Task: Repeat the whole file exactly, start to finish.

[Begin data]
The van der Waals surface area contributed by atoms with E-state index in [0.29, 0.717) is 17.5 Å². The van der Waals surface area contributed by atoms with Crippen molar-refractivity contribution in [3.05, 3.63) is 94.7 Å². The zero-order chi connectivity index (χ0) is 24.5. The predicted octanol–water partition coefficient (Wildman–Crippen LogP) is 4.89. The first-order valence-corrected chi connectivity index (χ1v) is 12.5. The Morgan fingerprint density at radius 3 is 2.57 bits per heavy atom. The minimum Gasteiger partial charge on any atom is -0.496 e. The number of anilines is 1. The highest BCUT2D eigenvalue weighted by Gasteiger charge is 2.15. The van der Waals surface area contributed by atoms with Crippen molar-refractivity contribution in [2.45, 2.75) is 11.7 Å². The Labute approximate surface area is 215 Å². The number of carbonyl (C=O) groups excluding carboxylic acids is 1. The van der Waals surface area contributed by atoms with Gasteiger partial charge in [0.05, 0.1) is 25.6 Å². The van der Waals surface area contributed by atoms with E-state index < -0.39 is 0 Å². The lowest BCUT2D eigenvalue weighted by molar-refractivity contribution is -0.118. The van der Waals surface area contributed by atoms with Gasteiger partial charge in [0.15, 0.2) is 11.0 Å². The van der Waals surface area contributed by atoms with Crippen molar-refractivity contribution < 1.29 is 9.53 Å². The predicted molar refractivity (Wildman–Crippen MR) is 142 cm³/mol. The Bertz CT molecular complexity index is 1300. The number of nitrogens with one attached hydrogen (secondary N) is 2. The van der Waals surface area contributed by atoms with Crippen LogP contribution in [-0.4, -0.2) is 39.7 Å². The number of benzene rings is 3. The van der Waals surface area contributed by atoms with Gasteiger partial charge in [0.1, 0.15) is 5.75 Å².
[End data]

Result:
The van der Waals surface area contributed by atoms with E-state index in [0.29, 0.717) is 17.5 Å². The van der Waals surface area contributed by atoms with Crippen molar-refractivity contribution in [3.05, 3.63) is 94.7 Å². The zero-order chi connectivity index (χ0) is 24.5. The predicted octanol–water partition coefficient (Wildman–Crippen LogP) is 4.89. The first-order valence-corrected chi connectivity index (χ1v) is 12.5. The Morgan fingerprint density at radius 3 is 2.57 bits per heavy atom. The minimum Gasteiger partial charge on any atom is -0.496 e. The number of anilines is 1. The highest BCUT2D eigenvalue weighted by Gasteiger charge is 2.15. The van der Waals surface area contributed by atoms with Crippen molar-refractivity contribution in [2.45, 2.75) is 11.7 Å². The Labute approximate surface area is 215 Å². The number of carbonyl (C=O) groups excluding carboxylic acids is 1. The van der Waals surface area contributed by atoms with Gasteiger partial charge in [0.05, 0.1) is 25.6 Å². The van der Waals surface area contributed by atoms with E-state index < -0.39 is 0 Å². The lowest BCUT2D eigenvalue weighted by molar-refractivity contribution is -0.118. The van der Waals surface area contributed by atoms with Gasteiger partial charge in [0.15, 0.2) is 11.0 Å². The van der Waals surface area contributed by atoms with Crippen molar-refractivity contribution < 1.29 is 9.53 Å². The predicted molar refractivity (Wildman–Crippen MR) is 142 cm³/mol. The Bertz CT molecular complexity index is 1300. The number of nitrogens with one attached hydrogen (secondary N) is 2. The van der Waals surface area contributed by atoms with Crippen LogP contribution in [-0.4, -0.2) is 39.7 Å². The number of benzene rings is 3. The van der Waals surface area contributed by atoms with Gasteiger partial charge in [0.1, 0.15) is 5.75 Å².